Eat and Sleep in Krabi

Naturally being a coastal region, seafood features prominently on the Krabi menu. Traditional southern Thai food includes the milder coconut-milk based curries popularly associated with the whole of Thailand: Sample the dry, Malaysian-influenced Panaeng curry and the Massaman (Muslim) curry that includes potatoes and nuts. Tourism has also brought migrants from other parts of Thailand, who brought their food and cooking traditions with them. This gives for a wide variety of international cuisines throughout the resort towns.

May & Mark was one of the first restaurants to feature Western food and today they still collect recipes from helpful European visitors. Specialities include excellent freshly made breads to traditional British bangers and mash and fancy cordon bleu dishes.

The night market near the Khong Kha Pier is a major evening dining destination. The excellent food is authentic Thai but it’s easy to navigate the menus as they are written in English. You can feast on freshly caught seafood, raw papaya salad, deep fried noodles, a local speciality of a prawn and lemon grass soup with mushrooms, and many varieties of satay sticks. Finish off your meal with sweet milky Thai desserts. Watch out for those evenings when shows are put organized on small stages near to the piers.

If you want to chow down with a more local crowd there’s a market on Th Sukhon that operates day and night. If you’re an early bird, there’s an experience and a half to be had at South Thailand’s largest covered market on Maharaj Soi 9. Be ready to be upstanding for the National Anthem which rings out every morning at 8am.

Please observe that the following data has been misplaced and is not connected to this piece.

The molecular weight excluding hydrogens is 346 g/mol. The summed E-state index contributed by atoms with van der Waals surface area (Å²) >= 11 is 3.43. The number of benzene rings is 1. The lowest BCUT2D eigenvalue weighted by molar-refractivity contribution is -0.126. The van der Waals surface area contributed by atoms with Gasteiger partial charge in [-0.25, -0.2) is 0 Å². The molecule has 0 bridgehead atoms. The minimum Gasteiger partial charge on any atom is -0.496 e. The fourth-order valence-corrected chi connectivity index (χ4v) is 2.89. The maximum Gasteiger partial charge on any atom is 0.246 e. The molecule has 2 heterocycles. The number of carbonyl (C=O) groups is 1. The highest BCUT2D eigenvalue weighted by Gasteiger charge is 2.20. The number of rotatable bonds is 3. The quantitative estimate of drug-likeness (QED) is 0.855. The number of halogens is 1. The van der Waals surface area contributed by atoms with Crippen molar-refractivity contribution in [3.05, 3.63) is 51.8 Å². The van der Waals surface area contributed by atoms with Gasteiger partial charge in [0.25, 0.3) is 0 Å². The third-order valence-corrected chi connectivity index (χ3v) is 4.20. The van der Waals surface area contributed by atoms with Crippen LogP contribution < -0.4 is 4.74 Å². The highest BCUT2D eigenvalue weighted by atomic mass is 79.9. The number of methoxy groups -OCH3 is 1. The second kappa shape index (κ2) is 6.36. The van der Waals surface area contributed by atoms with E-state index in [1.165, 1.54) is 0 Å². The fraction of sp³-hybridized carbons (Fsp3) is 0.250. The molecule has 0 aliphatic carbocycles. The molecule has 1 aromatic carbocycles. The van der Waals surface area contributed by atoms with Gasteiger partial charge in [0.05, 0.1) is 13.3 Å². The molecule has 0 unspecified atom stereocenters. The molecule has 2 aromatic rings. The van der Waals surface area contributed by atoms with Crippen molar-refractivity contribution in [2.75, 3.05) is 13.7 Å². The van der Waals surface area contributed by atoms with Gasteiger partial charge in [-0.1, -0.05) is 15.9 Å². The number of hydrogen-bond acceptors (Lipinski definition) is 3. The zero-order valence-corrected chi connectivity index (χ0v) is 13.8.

Ruan Pae is an old-fashioned floating restaurant. The food isn’t the greatest here but the experience of watching the mist gather around the mangroves in the evening is worth the visit. Cover up or wear insect repellent or the mosquitoes will be enjoying their own feast –you.

Bamboo and wood inside and out, The Old West Bar is a Wild West–themed bar which booms music nightly and is one popular place for a tipple. There’s a lively scene most nights and the cocktail list is long enough to keep you sampling for a while.

Do note that tourism is still a seasonal activity in this region and during the quieter months some of the shops, restaurants and places of entertainment are closed.

When you’re looking for somewhere to stay, there’s plenty of choice. Krabi caters for every class of tourist and as you would expect boasts the usual range of hotels from 5-star luxury to budget hostels. The cheapest bungalows in the area are at Ton Sai, popular with backpackers and an easy walk from Rai Leh. Had Yao is the last untouched beach in the province, and has views of Jum Mountains and the cliff walls at Ao Nang. Ko Jum is also good for those seeking peace and quiet, as is Ko Lanta. For an up-market escape from crowds head to Klong Muang or stick to the old Krabi town for the authentic Thai experience.

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